OSHA oversees roughly seven million workplaces in the U.S., so the agency must prioritize when it conducts inspections. “Imminent danger situations” and cases of severe injuries and illnesses are the first priority. Next are cases resulting from worker complaints and referrals. Next, targeted inspections look at high-hazard industries and individual workplaces that have a record of noncompliance. Lastly, follow-up inspections are sometimes done to check on abatement.
Inspections are done without advance notice but according to a published, standard procedure. They begin with a presentation of credentials and a conference with the employer. The walkaround is conducted with a representative of the employer as well as an authorized representative of employees, if requested. The compliance officer can also talk to employees in private during the inspection.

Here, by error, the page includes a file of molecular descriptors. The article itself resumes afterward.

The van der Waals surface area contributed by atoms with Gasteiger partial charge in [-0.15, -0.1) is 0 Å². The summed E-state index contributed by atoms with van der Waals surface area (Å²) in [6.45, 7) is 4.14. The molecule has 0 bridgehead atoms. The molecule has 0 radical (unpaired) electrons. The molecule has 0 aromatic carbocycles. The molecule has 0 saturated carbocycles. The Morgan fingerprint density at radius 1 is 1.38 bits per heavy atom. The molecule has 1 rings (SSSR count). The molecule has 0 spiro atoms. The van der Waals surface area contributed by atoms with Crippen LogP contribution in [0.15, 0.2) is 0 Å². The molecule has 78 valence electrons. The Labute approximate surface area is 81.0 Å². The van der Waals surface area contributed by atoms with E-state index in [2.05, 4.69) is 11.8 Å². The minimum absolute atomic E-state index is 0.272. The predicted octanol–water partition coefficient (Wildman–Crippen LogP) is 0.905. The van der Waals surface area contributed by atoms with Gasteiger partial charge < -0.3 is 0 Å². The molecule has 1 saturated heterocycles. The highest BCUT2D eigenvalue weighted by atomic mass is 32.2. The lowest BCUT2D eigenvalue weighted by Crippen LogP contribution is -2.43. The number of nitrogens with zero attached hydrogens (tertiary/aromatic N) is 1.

Inspections end with a closing conference to discuss findings. If there are violations, employers can discuss possible courses of action as well as ways to contest any citations and penalties.
OSHA enforces many different rules regarding workplace safety, not just air quality standards. Its compliance officers are trained to examine all of these areas, and employers can expect inspections to address all of them. Still, violations of air quality regulations are the fourth most common citation, after fall protection, hazard communication, and scaffolding problems.
Citations can lead to serious fines. As of January 2017, fines are $12,675 per violation, which can add up if there are multiple offenses. Companies showing a “willful or repeated” pattern could be fined $126,749 per violation.
OSHA provides assistance in navigating the enforcement process. Their compliance specialists are available in most of their area offices. Appeals can be made up to 15 work days after receiving a citation. OSHA maintains that their priority is maintaining safe workplaces and not pursuing citations.